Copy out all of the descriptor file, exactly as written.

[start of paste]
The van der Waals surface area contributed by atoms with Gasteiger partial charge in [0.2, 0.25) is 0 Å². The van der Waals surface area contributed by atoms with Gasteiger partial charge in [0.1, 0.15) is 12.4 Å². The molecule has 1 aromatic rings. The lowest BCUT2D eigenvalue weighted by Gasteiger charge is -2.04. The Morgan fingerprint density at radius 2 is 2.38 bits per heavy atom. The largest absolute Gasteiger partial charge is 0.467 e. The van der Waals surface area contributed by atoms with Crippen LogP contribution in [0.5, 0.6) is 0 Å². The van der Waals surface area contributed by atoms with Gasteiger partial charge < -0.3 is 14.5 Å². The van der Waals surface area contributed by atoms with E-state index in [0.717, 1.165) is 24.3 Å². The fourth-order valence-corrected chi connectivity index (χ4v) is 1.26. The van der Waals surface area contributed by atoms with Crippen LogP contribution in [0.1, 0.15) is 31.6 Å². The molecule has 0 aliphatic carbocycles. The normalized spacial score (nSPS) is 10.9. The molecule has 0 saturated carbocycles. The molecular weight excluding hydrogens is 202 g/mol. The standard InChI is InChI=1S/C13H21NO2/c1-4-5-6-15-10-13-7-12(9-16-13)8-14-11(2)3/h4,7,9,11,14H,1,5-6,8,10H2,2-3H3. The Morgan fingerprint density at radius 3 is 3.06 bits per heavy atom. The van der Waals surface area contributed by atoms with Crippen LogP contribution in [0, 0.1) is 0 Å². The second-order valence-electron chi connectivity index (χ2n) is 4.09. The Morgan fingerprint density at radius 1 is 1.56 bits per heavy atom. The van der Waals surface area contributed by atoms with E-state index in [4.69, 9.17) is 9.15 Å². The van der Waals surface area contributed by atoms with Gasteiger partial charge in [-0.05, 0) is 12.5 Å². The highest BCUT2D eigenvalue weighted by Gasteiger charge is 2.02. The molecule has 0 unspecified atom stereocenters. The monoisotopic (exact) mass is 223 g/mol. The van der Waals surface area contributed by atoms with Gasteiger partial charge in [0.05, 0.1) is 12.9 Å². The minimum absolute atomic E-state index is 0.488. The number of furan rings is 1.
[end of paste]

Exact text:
The van der Waals surface area contributed by atoms with Gasteiger partial charge in [0.2, 0.25) is 0 Å². The van der Waals surface area contributed by atoms with Gasteiger partial charge in [0.1, 0.15) is 12.4 Å². The molecule has 1 aromatic rings. The lowest BCUT2D eigenvalue weighted by Gasteiger charge is -2.04. The Morgan fingerprint density at radius 2 is 2.38 bits per heavy atom. The largest absolute Gasteiger partial charge is 0.467 e. The van der Waals surface area contributed by atoms with Crippen LogP contribution in [0.5, 0.6) is 0 Å². The van der Waals surface area contributed by atoms with Gasteiger partial charge < -0.3 is 14.5 Å². The van der Waals surface area contributed by atoms with E-state index in [0.717, 1.165) is 24.3 Å². The fourth-order valence-corrected chi connectivity index (χ4v) is 1.26. The van der Waals surface area contributed by atoms with Crippen LogP contribution in [0.1, 0.15) is 31.6 Å². The molecule has 0 aliphatic carbocycles. The normalized spacial score (nSPS) is 10.9. The molecule has 0 saturated carbocycles. The molecular weight excluding hydrogens is 202 g/mol. The standard InChI is InChI=1S/C13H21NO2/c1-4-5-6-15-10-13-7-12(9-16-13)8-14-11(2)3/h4,7,9,11,14H,1,5-6,8,10H2,2-3H3. The Morgan fingerprint density at radius 3 is 3.06 bits per heavy atom. The van der Waals surface area contributed by atoms with Crippen LogP contribution in [0, 0.1) is 0 Å². The second-order valence-electron chi connectivity index (χ2n) is 4.09. The Morgan fingerprint density at radius 1 is 1.56 bits per heavy atom. The van der Waals surface area contributed by atoms with E-state index in [4.69, 9.17) is 9.15 Å². The van der Waals surface area contributed by atoms with Gasteiger partial charge in [-0.05, 0) is 12.5 Å². The highest BCUT2D eigenvalue weighted by Gasteiger charge is 2.02. The molecule has 0 unspecified atom stereocenters. The monoisotopic (exact) mass is 223 g/mol. The van der Waals surface area contributed by atoms with Gasteiger partial charge in [0.05, 0.1) is 12.9 Å². The minimum absolute atomic E-state index is 0.488. The number of furan rings is 1.